Twitter and YouTube have been blocked in Turkey. The move comes after the sites failed to comply with an order issued last week by the Istanbul First Criminal Courts of Peace to take down footage of an Istanbul prosecutor being held at gunpoint. The footage had been circulating on social media while a hostage crisis was still in progress. The prosecutor later died after Turkish security forces stormed the building in which he was being held by radical leftist terrorists. Turkey temporarily blocked Twitter and YouTube in March 2014 after audio recordings began circulating on those sites that allegedly implicated members of Prime Minister Recep Tayyip Erdoğan’s inner circle in a corruption scandal.
In other Twitter-related legal news from the Middle East, Kuwait’s Supreme Court has upheld the two-year prison sentence of Ayyad al-Harbi, a journalist and activist who was accused of insulting the emir of Kuwait on Twitter. Al-Harbi has been a vocal critic of the Kuwaiti government for some time, writing numerous opinion pieces lambasting the government for its corruption, oppression of Shi`a, and policies on women’s rights and freedom of speech. Al-Harbi is only one of many writers and activists who have been imprisoned recently for speaking out against the Kuwaiti regime.
Egypt’s interior ministry issued a statement on Sunday calling on citizens to report human rights abuses by police forces in the country and provided email addresses and phone numbers for citizens to report the violations. The statement comes amid increasingly alarming reports by various human rights groups of cases of torture and other severe human rights abuses in Egyptian prisons. However, many analysts were quick to spurn the interior ministry’s announcement, with some joking on social media that this was merely a ploy by the Sisi regime to help better identify the troublemakers among the population.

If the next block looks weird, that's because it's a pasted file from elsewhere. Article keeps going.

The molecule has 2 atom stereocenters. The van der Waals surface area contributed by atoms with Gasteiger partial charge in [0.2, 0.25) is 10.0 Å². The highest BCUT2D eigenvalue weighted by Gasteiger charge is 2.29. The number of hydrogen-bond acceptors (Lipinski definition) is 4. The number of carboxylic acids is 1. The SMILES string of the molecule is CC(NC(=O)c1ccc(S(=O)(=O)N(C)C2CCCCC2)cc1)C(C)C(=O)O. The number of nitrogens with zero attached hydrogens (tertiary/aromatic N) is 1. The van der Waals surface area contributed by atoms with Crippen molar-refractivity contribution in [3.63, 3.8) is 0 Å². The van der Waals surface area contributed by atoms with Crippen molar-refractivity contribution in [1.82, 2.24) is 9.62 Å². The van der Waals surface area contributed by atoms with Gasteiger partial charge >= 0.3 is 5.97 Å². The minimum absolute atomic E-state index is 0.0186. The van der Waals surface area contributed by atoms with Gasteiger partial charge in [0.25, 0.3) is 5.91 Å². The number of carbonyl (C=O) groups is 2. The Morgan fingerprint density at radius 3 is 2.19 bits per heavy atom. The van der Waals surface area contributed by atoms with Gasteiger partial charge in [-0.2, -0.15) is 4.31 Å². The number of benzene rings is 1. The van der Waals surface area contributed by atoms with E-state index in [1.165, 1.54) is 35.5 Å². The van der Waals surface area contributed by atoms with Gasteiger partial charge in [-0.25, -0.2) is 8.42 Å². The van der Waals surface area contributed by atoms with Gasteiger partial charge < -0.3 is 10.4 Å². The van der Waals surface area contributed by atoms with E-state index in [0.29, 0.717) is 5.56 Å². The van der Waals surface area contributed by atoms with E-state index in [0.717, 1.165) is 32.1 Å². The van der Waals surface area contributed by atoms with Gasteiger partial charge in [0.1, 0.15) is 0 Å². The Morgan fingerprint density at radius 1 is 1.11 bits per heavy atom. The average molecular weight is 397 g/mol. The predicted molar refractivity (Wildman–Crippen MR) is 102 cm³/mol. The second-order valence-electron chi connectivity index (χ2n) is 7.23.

Just the day before, Egyptian police arrested the head of an Egyptian human rights organization in a raid on the organization’s Internet radio station. Ahram Online reports, “Ahmed Samih, director of the Andalus Institute for Tolerance and Anti-Violence Studies, says police told him Saturday he is under investigation for broadcasting without a license on the web radio platform Horytna. ‘One of the main questions was around our political affiliation,’ he said in a phone call, adding that the radio station is not affiliated with a political party and is focused on human rights.”
The International Criminal Court welcomes Palestine: In accordance with the Rome Statute, close to three months after the Palestinian President successfully submitted instruments of accession to the Rome Statute, Palestine is now a formal member of the International Criminal Court. Once considered the “nuclear option,” the Palestinians’ pivot to the ICC is now a reality---and is widely seen as part of a larger strategy to internationalize the conflict and force Israeli concessions. (A preliminary inquiry into events of this past summer’s Gaza war is already underway.) However, membership in the ICC could also have significant downsides for the Palestinians---opening up individuals and groups to prosecutions for war crimes and triggering legislative cut-offs in American economic assistance.